The wood chips are processed in batches of approximately 1,400kg of wood and are extracted with ethanol suitably containing up to about 5% by weight of moisture. The process also utilizes approximately 5,500 to 6,500 liters of extracting solvent per 1,400kg batch of wood. Extraction is carried out in a recycling, large scale soxhlet type apparatus over a time of approximately 100 hours. The solvent is removed from the extracted mass to yield an initial crude isolate (corresponding to Kupchan fraction) of the order of 25 to 30 grams of extract per kilogram of charged wood and by further purification maytansine is isolated. Maytansine, a benzo-ansa-macrolide, first isolated from the bark of the Ethiopian shrub Maytenus ovatus is a vital cytotoxic agent and its derivatives bind to tubulin near the Vinca alkaloid binding site. Two maytansine derivatives, emtansine also referred to as DM 1 and ravtansine also referred to as DM 4 have been widely used in combination with reversible and irreversible linkers [10](Figure 1).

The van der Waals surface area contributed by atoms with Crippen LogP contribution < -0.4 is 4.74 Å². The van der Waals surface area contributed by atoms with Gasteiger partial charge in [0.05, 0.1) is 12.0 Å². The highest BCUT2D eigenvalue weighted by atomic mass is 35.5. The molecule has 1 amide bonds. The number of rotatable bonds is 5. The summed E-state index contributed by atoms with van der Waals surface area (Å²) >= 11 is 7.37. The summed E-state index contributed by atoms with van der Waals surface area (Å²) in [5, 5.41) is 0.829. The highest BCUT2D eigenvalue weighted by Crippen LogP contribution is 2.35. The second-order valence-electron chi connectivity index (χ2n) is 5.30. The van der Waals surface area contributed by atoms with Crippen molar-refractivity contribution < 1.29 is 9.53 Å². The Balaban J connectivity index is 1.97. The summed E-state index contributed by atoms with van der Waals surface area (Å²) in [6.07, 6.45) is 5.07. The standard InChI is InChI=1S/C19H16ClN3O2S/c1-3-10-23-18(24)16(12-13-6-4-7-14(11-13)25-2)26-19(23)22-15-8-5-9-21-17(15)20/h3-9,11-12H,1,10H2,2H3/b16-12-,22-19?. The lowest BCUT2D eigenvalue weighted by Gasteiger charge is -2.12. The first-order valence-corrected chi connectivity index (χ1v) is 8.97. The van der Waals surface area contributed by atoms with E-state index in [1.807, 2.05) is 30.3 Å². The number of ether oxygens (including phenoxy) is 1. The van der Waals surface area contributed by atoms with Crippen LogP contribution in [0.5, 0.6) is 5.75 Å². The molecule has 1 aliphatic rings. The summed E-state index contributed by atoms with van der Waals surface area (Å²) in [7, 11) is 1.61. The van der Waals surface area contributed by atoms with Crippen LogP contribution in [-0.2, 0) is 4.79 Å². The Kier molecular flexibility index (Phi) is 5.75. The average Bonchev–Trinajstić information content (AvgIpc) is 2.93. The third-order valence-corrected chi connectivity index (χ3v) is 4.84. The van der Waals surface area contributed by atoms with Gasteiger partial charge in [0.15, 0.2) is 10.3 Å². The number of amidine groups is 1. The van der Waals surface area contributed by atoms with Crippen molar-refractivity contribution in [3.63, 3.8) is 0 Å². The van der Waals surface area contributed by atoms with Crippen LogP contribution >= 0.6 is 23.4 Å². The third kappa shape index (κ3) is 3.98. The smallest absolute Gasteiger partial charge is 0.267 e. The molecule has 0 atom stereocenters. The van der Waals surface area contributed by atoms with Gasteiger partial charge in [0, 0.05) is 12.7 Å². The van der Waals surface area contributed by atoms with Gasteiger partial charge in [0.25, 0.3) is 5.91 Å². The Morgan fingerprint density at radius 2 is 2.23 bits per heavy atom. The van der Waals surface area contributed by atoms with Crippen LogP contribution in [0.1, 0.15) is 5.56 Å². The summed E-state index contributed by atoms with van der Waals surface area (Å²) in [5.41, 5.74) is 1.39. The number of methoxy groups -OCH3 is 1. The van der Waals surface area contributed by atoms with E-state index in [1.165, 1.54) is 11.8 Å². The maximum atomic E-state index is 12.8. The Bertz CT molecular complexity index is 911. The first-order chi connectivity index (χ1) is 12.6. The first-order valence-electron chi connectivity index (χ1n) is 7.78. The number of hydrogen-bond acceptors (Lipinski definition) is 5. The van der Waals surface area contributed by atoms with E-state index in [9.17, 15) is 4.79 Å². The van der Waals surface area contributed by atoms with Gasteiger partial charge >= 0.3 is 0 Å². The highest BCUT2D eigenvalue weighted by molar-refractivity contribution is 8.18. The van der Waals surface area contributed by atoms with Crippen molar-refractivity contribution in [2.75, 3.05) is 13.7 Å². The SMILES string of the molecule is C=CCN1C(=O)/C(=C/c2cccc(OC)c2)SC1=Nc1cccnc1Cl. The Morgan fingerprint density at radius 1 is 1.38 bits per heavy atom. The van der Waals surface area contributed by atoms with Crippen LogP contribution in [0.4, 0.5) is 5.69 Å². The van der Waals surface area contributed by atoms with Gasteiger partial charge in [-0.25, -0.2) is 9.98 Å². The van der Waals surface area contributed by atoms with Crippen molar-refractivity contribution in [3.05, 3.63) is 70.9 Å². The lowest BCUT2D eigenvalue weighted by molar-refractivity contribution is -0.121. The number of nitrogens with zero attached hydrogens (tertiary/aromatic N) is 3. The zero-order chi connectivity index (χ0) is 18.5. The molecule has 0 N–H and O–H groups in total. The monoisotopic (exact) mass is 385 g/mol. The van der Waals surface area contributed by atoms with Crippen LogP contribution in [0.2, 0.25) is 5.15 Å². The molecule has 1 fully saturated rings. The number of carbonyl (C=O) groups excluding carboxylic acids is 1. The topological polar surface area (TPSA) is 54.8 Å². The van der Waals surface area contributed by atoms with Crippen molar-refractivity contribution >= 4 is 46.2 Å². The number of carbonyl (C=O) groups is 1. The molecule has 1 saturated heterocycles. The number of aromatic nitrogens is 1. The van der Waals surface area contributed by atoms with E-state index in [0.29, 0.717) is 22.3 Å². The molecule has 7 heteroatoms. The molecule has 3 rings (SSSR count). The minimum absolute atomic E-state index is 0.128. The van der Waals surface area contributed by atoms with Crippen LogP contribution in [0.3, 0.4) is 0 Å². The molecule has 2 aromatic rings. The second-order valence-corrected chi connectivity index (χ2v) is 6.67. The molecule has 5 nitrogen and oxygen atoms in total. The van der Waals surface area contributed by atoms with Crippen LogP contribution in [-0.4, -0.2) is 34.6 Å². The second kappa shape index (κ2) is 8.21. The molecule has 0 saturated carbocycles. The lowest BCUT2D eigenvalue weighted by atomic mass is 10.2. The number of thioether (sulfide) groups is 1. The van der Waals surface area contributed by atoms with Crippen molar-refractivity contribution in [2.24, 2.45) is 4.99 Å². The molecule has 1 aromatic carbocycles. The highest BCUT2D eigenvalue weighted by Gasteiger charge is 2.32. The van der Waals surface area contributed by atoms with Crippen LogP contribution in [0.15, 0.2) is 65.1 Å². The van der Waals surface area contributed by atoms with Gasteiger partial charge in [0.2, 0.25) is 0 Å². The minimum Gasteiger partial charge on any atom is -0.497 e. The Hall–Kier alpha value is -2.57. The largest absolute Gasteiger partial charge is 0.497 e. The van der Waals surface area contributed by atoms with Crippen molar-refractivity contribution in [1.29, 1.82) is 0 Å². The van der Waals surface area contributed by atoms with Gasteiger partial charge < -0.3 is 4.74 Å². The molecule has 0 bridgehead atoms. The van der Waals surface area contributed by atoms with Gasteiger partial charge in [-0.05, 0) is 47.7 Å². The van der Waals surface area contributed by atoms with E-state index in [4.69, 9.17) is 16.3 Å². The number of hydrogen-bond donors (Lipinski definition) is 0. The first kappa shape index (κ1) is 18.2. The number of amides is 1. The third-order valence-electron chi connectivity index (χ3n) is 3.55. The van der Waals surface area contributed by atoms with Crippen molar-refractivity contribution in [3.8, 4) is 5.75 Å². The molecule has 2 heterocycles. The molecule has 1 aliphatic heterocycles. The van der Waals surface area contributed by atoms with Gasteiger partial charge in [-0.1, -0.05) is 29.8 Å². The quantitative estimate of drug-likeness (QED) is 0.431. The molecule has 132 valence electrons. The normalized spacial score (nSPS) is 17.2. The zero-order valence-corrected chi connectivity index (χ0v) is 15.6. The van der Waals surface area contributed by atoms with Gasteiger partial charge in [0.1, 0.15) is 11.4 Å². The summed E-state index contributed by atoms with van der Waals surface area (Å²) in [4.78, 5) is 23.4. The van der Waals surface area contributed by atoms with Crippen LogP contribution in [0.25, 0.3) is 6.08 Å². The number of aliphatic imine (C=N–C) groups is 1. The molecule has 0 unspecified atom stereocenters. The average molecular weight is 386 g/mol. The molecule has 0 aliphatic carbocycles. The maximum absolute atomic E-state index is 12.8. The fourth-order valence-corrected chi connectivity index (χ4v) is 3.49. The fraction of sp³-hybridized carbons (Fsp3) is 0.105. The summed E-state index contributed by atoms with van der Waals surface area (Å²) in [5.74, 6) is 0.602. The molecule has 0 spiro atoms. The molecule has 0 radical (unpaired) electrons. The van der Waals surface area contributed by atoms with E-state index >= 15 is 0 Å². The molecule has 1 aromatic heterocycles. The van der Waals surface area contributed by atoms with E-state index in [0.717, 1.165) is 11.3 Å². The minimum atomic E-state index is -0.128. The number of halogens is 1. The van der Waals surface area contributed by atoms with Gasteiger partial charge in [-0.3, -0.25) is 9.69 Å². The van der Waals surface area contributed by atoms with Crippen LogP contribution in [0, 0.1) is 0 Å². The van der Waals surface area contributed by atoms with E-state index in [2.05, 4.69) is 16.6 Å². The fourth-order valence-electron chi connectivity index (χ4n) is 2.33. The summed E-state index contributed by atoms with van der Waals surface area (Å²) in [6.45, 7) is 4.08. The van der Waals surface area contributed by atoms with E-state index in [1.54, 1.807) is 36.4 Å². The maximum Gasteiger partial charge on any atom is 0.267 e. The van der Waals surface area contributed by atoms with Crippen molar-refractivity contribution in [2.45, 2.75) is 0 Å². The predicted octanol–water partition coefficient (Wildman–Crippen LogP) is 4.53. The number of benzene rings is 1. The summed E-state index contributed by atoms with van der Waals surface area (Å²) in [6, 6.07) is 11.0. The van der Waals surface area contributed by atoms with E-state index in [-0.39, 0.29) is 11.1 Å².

Figure 1:

Trastuzumab emtansine (T-DM1; Roche in partnership with ImmunoGen) which received marketing patent in 2013 is a human epidermal growth factor receptor drug [11]. As shown in preclinical studies, the drug combines the distinct mechanisms of action of both DM1 and trastuzumab, and has antitumor activity in experimental human tumor models. T-DM1 has been approved as a secondline treatment for breast cancer patients that have previously failed to respond to therapy with trastuzumab chemotherapy. SAR3419 (Sanofi in collaboration with ImmunoGen) is another representative example of a maytansine-based ADC (Antibody Drug Conjugate) and this drug in clinical trials has demonstrated a response rate more than 70% in large B-cell lymphoma patients. Most of the African cultures have a verbal tradition and therefore, written information on cultural features in the past are not so readily available from Africa as from many other parts of the world.